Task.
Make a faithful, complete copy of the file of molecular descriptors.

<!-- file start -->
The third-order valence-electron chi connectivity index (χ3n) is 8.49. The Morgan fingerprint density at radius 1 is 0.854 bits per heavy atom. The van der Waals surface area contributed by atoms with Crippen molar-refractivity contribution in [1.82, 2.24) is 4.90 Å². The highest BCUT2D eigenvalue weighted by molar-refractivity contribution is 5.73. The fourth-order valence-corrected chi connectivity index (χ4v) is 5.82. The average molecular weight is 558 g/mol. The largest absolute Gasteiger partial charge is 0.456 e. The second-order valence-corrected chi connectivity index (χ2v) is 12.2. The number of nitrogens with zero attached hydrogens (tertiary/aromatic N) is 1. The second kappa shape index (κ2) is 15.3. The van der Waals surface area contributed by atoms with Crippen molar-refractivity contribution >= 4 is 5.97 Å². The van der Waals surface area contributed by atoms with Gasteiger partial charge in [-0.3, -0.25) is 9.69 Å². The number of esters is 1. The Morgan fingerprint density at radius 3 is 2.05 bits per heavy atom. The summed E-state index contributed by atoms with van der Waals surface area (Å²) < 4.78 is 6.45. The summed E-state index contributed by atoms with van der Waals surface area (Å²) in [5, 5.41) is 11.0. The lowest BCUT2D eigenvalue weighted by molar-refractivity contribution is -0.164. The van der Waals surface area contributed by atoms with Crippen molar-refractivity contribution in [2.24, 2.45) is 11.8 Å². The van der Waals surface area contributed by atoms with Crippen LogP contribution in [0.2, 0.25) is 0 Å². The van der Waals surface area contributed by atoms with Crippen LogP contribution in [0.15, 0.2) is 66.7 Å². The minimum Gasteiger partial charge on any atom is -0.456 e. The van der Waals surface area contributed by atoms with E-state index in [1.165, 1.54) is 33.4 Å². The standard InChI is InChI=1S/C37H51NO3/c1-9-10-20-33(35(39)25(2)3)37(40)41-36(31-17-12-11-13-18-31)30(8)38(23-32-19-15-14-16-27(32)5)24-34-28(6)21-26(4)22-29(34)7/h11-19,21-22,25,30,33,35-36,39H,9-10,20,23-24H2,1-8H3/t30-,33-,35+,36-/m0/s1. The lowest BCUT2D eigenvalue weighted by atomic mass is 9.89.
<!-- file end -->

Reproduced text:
The third-order valence-electron chi connectivity index (χ3n) is 8.49. The Morgan fingerprint density at radius 1 is 0.854 bits per heavy atom. The van der Waals surface area contributed by atoms with Crippen molar-refractivity contribution in [1.82, 2.24) is 4.90 Å². The highest BCUT2D eigenvalue weighted by molar-refractivity contribution is 5.73. The fourth-order valence-corrected chi connectivity index (χ4v) is 5.82. The average molecular weight is 558 g/mol. The largest absolute Gasteiger partial charge is 0.456 e. The second-order valence-corrected chi connectivity index (χ2v) is 12.2. The number of nitrogens with zero attached hydrogens (tertiary/aromatic N) is 1. The second kappa shape index (κ2) is 15.3. The van der Waals surface area contributed by atoms with Crippen molar-refractivity contribution >= 4 is 5.97 Å². The van der Waals surface area contributed by atoms with Gasteiger partial charge in [-0.3, -0.25) is 9.69 Å². The number of esters is 1. The Morgan fingerprint density at radius 3 is 2.05 bits per heavy atom. The summed E-state index contributed by atoms with van der Waals surface area (Å²) < 4.78 is 6.45. The summed E-state index contributed by atoms with van der Waals surface area (Å²) in [5, 5.41) is 11.0. The lowest BCUT2D eigenvalue weighted by molar-refractivity contribution is -0.164. The van der Waals surface area contributed by atoms with Crippen molar-refractivity contribution in [2.24, 2.45) is 11.8 Å². The van der Waals surface area contributed by atoms with Crippen LogP contribution in [0.2, 0.25) is 0 Å². The van der Waals surface area contributed by atoms with Crippen LogP contribution in [0.15, 0.2) is 66.7 Å². The minimum Gasteiger partial charge on any atom is -0.456 e. The van der Waals surface area contributed by atoms with E-state index in [1.165, 1.54) is 33.4 Å². The standard InChI is InChI=1S/C37H51NO3/c1-9-10-20-33(35(39)25(2)3)37(40)41-36(31-17-12-11-13-18-31)30(8)38(23-32-19-15-14-16-27(32)5)24-34-28(6)21-26(4)22-29(34)7/h11-19,21-22,25,30,33,35-36,39H,9-10,20,23-24H2,1-8H3/t30-,33-,35+,36-/m0/s1. The lowest BCUT2D eigenvalue weighted by atomic mass is 9.89.